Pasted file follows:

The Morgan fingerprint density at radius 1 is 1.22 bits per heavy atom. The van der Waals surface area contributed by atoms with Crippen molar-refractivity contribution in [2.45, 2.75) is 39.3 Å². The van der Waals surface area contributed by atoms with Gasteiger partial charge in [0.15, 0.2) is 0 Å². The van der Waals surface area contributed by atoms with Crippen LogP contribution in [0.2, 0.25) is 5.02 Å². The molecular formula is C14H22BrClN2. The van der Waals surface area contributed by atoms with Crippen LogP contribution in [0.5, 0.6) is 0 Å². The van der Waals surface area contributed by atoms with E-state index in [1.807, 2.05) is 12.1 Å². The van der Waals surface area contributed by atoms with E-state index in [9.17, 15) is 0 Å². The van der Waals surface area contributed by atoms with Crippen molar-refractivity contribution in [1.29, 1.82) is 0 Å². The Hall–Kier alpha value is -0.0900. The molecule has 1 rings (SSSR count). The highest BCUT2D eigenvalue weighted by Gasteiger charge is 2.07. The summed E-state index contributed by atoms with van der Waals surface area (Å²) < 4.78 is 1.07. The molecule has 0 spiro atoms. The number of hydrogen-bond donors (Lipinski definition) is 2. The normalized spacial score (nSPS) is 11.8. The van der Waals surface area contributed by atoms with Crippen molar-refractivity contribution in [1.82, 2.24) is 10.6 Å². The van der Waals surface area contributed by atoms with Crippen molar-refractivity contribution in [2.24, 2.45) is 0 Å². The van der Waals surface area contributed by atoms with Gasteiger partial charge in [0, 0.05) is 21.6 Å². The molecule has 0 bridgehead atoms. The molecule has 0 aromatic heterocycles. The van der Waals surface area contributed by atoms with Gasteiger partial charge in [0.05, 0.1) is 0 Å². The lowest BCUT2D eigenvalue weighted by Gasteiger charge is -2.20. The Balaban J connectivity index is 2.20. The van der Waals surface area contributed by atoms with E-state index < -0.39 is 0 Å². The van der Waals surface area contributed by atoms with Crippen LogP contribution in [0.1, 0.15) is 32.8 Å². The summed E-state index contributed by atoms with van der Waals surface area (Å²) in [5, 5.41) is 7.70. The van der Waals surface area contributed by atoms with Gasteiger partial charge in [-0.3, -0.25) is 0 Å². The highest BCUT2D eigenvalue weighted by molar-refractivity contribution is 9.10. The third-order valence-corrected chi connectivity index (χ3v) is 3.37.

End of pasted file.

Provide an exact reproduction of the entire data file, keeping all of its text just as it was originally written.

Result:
The Morgan fingerprint density at radius 1 is 1.22 bits per heavy atom. The van der Waals surface area contributed by atoms with Crippen molar-refractivity contribution in [2.45, 2.75) is 39.3 Å². The van der Waals surface area contributed by atoms with Gasteiger partial charge in [0.15, 0.2) is 0 Å². The van der Waals surface area contributed by atoms with Crippen LogP contribution in [0.2, 0.25) is 5.02 Å². The molecular formula is C14H22BrClN2. The van der Waals surface area contributed by atoms with Crippen LogP contribution in [0.5, 0.6) is 0 Å². The van der Waals surface area contributed by atoms with E-state index in [1.807, 2.05) is 12.1 Å². The van der Waals surface area contributed by atoms with E-state index in [9.17, 15) is 0 Å². The van der Waals surface area contributed by atoms with Crippen molar-refractivity contribution in [1.29, 1.82) is 0 Å². The Hall–Kier alpha value is -0.0900. The molecule has 1 rings (SSSR count). The highest BCUT2D eigenvalue weighted by Gasteiger charge is 2.07. The summed E-state index contributed by atoms with van der Waals surface area (Å²) < 4.78 is 1.07. The molecule has 0 spiro atoms. The number of hydrogen-bond donors (Lipinski definition) is 2. The normalized spacial score (nSPS) is 11.8. The van der Waals surface area contributed by atoms with Crippen molar-refractivity contribution in [1.82, 2.24) is 10.6 Å². The van der Waals surface area contributed by atoms with Crippen molar-refractivity contribution in [2.24, 2.45) is 0 Å². The van der Waals surface area contributed by atoms with Gasteiger partial charge in [0, 0.05) is 21.6 Å². The molecule has 0 bridgehead atoms. The molecule has 0 aromatic heterocycles. The van der Waals surface area contributed by atoms with Gasteiger partial charge in [0.05, 0.1) is 0 Å². The lowest BCUT2D eigenvalue weighted by Gasteiger charge is -2.20. The Balaban J connectivity index is 2.20. The van der Waals surface area contributed by atoms with E-state index < -0.39 is 0 Å². The van der Waals surface area contributed by atoms with Crippen LogP contribution in [0.1, 0.15) is 32.8 Å². The summed E-state index contributed by atoms with van der Waals surface area (Å²) in [5, 5.41) is 7.70. The van der Waals surface area contributed by atoms with Gasteiger partial charge in [-0.3, -0.25) is 0 Å². The highest BCUT2D eigenvalue weighted by molar-refractivity contribution is 9.10. The third-order valence-corrected chi connectivity index (χ3v) is 3.37.